‘Thalaivi’: Neeta Lulla on what it took to recreate Jayalalithaa’s wardrobe


The National Award-winning costume designer tells us why the Kangana Ranaut-starrer has been the most challenging film of her career

In the busy streets of Chennai, the familiar silhouette of a lady emerges from a car. An elderly woman watching from close quarters gasps in surprise. It is her hero, the late J Jayalalithaa. Running over, she falls at her feet and cries, “Amma! Amma!”

Except, it wasn’t the real ‘Amma’, but actor Kangana Ranaut who was dressed for her part as the lead in the upcoming film Thalaivi, directed by AL Vijay, based on the life of the late Tamil Nadu Chief Minister.

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Designer Neeta Lulla — who painstakingly put together Kangana as well as Arvind Swami’s looks (as MGR) for the film — says that every time she recounts this incident she gets goosebumps. Work on the biopic started in 2019. Over the course of the year that followed, Neeta found herself immersed in all things Jayalalithaa. She read about the former cine icon, watched her movies and interviews, observed her attire, and listened to her songs.

'Thalaivi': Neeta Lulla on what it took to recreate Jayalalithaa’s wardrobe

She sings a line from ‘Enna Porutham’, one of her current favourites. “I have watched each of her songs at least 16 times. Every time I saw them, a new detail cropped up,” says Neeta, over phone from Hyderabad.

'Thalaivi': Neeta Lulla on what it took to recreate Jayalalithaa’s wardrobe

Giving the example of a particular sari, she says, the first time it appeared to be blue in colour. Then it looked aqua. “And then we found it had embroidery on it. We sketched out the details and on a closer look found that the embroidery also had flowers that did not show initially. And after that, we saw a certain colour and pearls in it. It was freaking us out. I wanted to add every single detail every single time,” she laughs.

Technicalities matter

Research continued on a day-to-day basis. And as more facts and details surfaced, costumes had to be tweaked accordingly. It took a lot of effort to create the inner structuring — made with layers of sponge and Lycra — that helped Kangana attain the same body specifics as Jayalalithaa. Neeta did not want to use silicone as that would add weight and was not conducive to the hot temperatures they shot at in Chennai, Hyderabad and Mysuru.

'Thalaivi': Neeta Lulla on what it took to recreate Jayalalithaa’s wardrobe

For the measurements of the inner structuring, she got in touch with the tailor who used to stitch Jayalalithaa’s garments. The whole process involved a lot of technicalities.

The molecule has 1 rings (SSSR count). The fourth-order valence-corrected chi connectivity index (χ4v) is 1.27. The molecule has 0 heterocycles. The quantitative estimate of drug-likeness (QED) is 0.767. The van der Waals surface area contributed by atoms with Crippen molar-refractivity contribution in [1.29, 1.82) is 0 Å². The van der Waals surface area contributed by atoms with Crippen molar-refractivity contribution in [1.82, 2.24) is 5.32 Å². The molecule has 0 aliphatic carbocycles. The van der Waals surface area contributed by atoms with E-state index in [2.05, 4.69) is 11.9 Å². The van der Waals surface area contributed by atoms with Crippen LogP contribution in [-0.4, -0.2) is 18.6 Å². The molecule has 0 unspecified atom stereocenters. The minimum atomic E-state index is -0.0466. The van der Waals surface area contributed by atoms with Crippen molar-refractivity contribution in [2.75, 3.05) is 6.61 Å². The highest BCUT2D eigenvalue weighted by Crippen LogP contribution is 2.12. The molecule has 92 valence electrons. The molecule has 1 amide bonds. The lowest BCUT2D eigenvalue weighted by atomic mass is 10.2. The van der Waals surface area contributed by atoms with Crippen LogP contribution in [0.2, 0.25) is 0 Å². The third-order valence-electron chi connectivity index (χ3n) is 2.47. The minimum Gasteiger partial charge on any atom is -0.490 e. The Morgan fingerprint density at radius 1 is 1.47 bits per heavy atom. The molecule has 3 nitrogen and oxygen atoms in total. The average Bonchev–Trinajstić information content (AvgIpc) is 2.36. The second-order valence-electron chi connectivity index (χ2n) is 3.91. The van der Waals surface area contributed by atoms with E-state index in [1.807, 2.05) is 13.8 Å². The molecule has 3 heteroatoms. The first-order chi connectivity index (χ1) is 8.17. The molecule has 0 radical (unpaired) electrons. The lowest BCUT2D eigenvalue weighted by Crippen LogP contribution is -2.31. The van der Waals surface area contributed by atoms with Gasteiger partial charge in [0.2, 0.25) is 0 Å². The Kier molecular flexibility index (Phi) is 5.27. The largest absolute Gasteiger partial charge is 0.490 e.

“That is why I call myself a technician, not a costume designer. It is imperative to make the characters look believable. You have to understand figure types and work on a subject holistically,” she remarks. The prosthetics, however, were created by a team in the US.

'Thalaivi': Neeta Lulla on what it took to recreate Jayalalithaa’s wardrobe

There were various aspects of the former politician’s lifespan that had to be looked into, and with each detail that was unearthed the style changed. “Jaya amma as a child, entering films at the age of 16, followed by the stage where she entered politics, and eventually becoming a Chief Minister. I had to look at her real life costumes and recreate those,” says Neeta.

This process involved a lot of buying as well as borrowing, she laughs. Vintage saris for the ‘70s look were sourced from friends’ grandmothers. Trips were made to numerous sari shops in and around the city and to Kancheepuram. They then had to be printed to get the desired look. The cheapest saris were the ones we borrowed, she laughs.

'Thalaivi': Neeta Lulla on what it took to recreate Jayalalithaa’s wardrobe

Neeta is currently occupied with Shaakuntalam, starring Samantha Akkineni .

Known for doing costumes for magnum opus productions such as Jodhaa Akbar, Panipat and Devdas, where each character had an elaborate wardrobe and ornate jewellery to match, Thalaivi, in comparison, was a contrast especially in terms of grandeur. And yet it was far from easy. “Characters from books, and kings and queens don’t really have photographs. With this film since everything was documented, I have to say this has been the most challenging film of my career,” says Neeta, adding, “I have tried to recreate the look to the best of my ability. The rest is for the audience to decide.”

 

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